And nothing short of a World Cup victory, writes Alex Massie will change that fate.
Still, there remains to varying degrees a lingering sense of dissatisfaction about his fate.
The kids learned little there of their fate, instead getting the feeling that their captors were simply putting them on display.
Their fate was closely watched by fighters still stranded in Pakistan.
Left alone in a hospital room surrounded by Chinese agents, he began to have second thoughts about his fate.
People talk of fate, and conditions, and burdens, and limitations.
And yet the fate of all extremes is such, Men may be read as well as books, too much.
Then she discerned from their manner a doubt as to her husband's fate.
Ignacio, you are near the end of your rope, and you may as well prepare for your fate.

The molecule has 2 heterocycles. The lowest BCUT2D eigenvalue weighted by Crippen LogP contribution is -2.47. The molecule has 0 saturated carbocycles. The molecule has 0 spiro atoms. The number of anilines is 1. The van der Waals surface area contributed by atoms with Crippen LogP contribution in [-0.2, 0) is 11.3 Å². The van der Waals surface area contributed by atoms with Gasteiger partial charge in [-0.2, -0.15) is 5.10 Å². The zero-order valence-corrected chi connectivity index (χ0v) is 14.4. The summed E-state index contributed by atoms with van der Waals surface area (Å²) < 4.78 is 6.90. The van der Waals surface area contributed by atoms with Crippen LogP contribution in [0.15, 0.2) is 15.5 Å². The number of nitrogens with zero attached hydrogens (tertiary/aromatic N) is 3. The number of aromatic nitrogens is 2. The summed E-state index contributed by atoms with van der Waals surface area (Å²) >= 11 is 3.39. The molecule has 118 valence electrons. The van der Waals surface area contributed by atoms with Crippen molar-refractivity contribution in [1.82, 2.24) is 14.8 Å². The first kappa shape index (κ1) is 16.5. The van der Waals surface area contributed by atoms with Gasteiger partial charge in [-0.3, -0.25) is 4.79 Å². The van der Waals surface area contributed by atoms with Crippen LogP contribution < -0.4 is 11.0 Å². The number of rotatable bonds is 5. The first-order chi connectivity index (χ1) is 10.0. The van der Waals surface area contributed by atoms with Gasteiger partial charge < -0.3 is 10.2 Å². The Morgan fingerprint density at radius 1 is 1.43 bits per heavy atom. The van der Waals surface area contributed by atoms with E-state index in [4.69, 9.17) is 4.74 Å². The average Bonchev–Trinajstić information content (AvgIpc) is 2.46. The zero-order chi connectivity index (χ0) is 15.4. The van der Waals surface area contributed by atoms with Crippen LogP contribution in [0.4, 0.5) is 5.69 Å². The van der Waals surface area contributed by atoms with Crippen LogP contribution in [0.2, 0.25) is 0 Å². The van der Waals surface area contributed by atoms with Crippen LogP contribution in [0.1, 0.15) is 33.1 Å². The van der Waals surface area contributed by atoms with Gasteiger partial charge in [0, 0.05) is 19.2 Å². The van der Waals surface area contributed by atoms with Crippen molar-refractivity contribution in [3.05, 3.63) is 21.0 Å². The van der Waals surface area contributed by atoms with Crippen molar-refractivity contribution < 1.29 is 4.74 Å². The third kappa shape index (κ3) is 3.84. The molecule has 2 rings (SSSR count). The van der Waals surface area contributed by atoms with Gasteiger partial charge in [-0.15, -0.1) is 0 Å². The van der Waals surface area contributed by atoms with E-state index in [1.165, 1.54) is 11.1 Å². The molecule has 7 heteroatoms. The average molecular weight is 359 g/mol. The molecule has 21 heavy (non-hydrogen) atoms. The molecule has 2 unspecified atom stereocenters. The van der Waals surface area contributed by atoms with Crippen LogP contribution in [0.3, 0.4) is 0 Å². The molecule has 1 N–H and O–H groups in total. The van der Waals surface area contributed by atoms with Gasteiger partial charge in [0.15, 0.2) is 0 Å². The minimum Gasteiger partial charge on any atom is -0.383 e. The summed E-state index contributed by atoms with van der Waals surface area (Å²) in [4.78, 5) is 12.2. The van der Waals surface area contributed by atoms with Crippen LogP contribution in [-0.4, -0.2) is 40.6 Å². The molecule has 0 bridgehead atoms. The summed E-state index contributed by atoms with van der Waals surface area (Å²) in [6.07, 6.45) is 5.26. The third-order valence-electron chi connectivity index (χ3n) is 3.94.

But fate decreed that the doctor should not develop his thought.
late 14c., from Latin fata, neuter plural of fatum "prophetic declaration, oracle, prediction," thus "that which is ordained, destiny, fate," literally "thing spoken (by the gods)," from neuter past participle of fari "to speak," from PIE *bha- (2) "speak" (see fame (n.)).
The Latin sense evolution is from "sentence of the Gods" (Greek theosphaton) to "lot, portion" (Greek moira, personified as a goddess in Homer), also "one of the three goddesses (Clotho, Lachesis, and Atropos) who determined the course of a human life." The native word was wyrd (see weird).
"to preordain as if by fate; to be destined by fate," c.1600, from fate (n.). Related: Fated; fating. Earlier it meant "to destroy" (c.1400).